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Dining out

Five classics revisited

There's a reason the city's signature restaurants - and dishes - retain their status

Roast chicken with garlic, lemon, and parsley at Hamersley's Bistro is a dish whose marinade and seasonings don't overpower, but rather showcase the bird. Roast chicken with garlic, lemon, and parsley at Hamersley's Bistro is a dish whose marinade and seasonings don't overpower, but rather showcase the bird. (Wendy Maeda/Globe Staff)
By Ike DeLorenzo
Globe Correspondent / May 27, 2009
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In a newspaper, you expect to read about new, dare I say, "hot," restaurants. After all, the chic Bostonian eco-foodie needs to know where to strike a pose this week. Where is everyone dining on terrine de mango with parsnip and urchin-roe foam?

But this in-with-the-new hype tends to overlook iconic restaurants - Boston institutions really - the places that spring to mind when you think about dining out here, the ones that make you feel like a Kennedy or a tourist hoping to run into a Kennedy.

These are the restaurants that still manage, after years - in some cases, centuries - to fill the house if not nightly, then certainly on weekends. A sterling reputation can rest on its laurels, even as it raises an obvious question about change: If something's been working for 97 years, why adjust it?

So in the spirit of casting a fresh eye on an established place, we head to five of the city's most venerable dining rooms and reconsider them through their signature dish.

Hamersley's Bistro
For 21 years, Bostonians in-the-know have been going to Hamersley's Bistro in the South End for roast chicken with garlic, lemon, and parsley ($27). And not just because their parents are in town. Favored by Julia Child, Shirley MacLaine, Jack Nicholson, and Leonardo DiCaprio, the dish is basically the perfect roast bird you cannot replicate at home. Ever. Very slow-cooked, then boned and finished in a pan with lemons and chicken stock under the crisping flames of a salamander, Hamersley's chicken can easily be cut with a fork and is an example of marinade (garlic, lemon, parsley, and spices overnight) and seasonings that showcase, rather than overshadow, the carefully raised hen. Served with roast potatoes and onions, it has become a legendary dish.

Other items on the menu are competent, but not as miraculous as the chicken. Chef and co-owner Gordon Hamersley has a sense of humor about this. "It's a simple dish, and it's a good dish," he says. "I'm a two-bit singer with a hit song." The roast chicken isn't just a hit, it's the restaurant's glorious national anthem. And the staff treats it with reverence. The same chef is not allowed to make the dish for more than six months, and Hamersley often personally supervises the preparation (he's the one in the kitchen wearing a Red Sox cap).

Originally, Hamersley's goal was to create a chicken dish every bit as good as the roast Bresse chicken at L'ami Louis, a renowned Paris bistro favored by Bill Clinton and French politicians. Bresse, of course, is located in France - so Hamersley cannot roast those celebrated birds. Instead he uses a 3- or 4-pound Bell & Evans chicken.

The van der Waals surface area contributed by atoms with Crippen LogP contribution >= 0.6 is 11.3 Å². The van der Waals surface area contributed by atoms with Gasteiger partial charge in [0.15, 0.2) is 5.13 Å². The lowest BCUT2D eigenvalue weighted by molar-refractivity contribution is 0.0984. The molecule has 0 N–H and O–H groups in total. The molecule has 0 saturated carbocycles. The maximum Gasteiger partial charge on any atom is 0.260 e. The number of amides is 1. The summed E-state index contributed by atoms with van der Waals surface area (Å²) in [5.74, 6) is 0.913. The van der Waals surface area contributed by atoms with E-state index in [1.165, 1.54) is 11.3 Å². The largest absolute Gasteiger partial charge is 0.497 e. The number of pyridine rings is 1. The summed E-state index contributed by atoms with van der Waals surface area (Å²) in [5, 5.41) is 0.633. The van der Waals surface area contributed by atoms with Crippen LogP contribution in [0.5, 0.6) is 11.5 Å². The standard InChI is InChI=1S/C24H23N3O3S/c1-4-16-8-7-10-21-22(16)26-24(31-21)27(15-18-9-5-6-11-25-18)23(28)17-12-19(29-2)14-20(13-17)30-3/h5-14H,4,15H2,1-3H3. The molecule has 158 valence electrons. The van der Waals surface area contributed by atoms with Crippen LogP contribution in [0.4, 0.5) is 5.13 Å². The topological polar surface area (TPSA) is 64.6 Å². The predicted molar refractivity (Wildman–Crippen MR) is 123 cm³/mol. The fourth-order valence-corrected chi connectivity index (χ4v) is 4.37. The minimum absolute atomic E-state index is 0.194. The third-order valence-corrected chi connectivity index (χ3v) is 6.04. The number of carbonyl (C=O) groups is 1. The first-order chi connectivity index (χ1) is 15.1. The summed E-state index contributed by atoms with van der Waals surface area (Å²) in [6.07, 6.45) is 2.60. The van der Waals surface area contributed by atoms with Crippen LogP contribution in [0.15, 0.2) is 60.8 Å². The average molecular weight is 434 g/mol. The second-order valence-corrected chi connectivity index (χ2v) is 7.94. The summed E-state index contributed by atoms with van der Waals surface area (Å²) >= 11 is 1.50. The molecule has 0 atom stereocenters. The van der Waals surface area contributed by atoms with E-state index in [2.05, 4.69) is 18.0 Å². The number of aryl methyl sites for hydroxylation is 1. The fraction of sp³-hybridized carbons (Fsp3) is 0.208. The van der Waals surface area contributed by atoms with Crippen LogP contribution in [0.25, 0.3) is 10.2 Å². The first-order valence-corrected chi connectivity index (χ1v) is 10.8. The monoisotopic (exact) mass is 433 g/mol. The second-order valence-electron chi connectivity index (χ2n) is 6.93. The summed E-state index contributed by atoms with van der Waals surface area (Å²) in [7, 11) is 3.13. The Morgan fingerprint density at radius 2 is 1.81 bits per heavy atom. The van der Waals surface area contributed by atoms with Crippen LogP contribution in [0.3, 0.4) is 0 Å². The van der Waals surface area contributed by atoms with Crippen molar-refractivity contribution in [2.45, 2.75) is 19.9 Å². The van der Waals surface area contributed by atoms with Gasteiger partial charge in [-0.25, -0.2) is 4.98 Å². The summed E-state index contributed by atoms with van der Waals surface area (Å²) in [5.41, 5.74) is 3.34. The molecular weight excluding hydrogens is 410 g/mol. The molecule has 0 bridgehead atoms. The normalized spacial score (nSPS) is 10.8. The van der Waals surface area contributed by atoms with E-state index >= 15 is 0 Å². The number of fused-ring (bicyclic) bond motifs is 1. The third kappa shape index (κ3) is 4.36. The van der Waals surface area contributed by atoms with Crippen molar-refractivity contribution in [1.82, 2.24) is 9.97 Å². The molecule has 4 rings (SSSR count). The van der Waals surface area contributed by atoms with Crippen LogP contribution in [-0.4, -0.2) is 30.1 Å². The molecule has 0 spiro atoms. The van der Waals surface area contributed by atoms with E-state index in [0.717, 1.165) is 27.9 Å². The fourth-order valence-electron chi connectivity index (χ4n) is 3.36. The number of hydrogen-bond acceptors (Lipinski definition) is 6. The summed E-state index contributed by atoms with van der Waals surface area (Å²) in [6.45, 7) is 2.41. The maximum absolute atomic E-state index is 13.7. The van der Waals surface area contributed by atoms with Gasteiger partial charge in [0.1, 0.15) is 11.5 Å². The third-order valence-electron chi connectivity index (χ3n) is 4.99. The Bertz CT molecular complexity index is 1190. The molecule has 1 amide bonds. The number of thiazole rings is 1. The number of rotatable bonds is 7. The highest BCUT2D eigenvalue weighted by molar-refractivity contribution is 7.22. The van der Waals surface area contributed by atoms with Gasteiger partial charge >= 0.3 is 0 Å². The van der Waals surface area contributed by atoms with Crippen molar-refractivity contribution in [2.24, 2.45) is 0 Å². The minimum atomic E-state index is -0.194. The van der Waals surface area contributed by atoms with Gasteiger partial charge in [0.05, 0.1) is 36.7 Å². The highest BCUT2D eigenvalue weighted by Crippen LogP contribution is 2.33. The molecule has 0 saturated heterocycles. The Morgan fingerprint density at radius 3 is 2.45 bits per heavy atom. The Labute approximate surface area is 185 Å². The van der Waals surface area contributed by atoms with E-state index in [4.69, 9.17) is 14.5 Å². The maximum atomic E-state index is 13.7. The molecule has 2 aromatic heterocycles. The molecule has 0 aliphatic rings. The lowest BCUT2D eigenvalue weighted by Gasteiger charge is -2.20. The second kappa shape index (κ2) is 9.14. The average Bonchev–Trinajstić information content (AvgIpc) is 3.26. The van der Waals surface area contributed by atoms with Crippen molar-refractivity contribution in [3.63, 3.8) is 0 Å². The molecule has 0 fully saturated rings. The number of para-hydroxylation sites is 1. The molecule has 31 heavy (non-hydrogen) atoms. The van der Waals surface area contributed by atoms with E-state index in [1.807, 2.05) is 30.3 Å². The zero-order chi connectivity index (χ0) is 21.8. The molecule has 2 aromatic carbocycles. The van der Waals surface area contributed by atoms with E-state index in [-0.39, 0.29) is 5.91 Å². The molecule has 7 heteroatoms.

Even if your version of the dish manages, by some miracle, to come sort-of close, it's just not the same as being there in that quirky, famously yellow dining room, enjoying this dish for the first (or 20th) time.

Oak Room
The interior of the Oak Room at the Fairmont Copley Plaza is breathtaking. Well-heeled Bostonians have been gathering at restaurants in this space since 1912. Beautiful hand-detailed oak walls enclose a lush, comfortable, and, above all, Old World luxury dining room suitable (as it has often been) for heads of state, the rich, and the famed. One of the many shiny art panels at the back of the room is actually a clandestine two-way mirror (look carefully, the color is slightly different). Back in the day (perhaps now) it allowed managers to survey service and presentation, which are still impeccable. The room manages to be marvelously alive - not at all an antique. Large, brilliant cherry-blossom arrangements complete the enveloping mise-en-scene. You are greeted and treated like royalty by a dedicated staff, some of whom have been perfecting their craft here since this restaurant opened in the historic space 20 years ago.

Honestly, I am so enthralled that after we are seated I simply settle in and forget we were here to eat. The waiter seems used to this. "Welcome to the Oak Room, sir." We're off to a good start. I like being called "sir." I am wearing black pants, so I get a black napkin (to avoid lint and to match as you sit). I'm trying to be critical, but I'm already smiling.

The vast majority of the menu is local and organic, but I am told, apologetically, that the rarity of Chateaubriand ($95 for two) requires importation from Kansas. After appetizers, the steak is wheeled to our table on a dramatic silver cart and cut in front of us so I can verify the doneness. If you are not fully pleased, send the cart back to the kitchen to address the problem before it ever hits your plate.

This is the real deal. The beef is not mega-sized, it's not molecular-ized, it's not swimming in some high-concept sauce. It is that most classic and treasured cut, marvelously simple and wonderfully cooked, and accompanied by an entire bulb of fragrant roast garlic, cut open to accent the delicious aroma of the steak. I don't know if you are supposed to eat the steak and the garlic together - the Oak Room does not presume to give its guests dining instructions - but I eat each tender effortless slice of steak with a bit of the roasted garlic and it is heaven.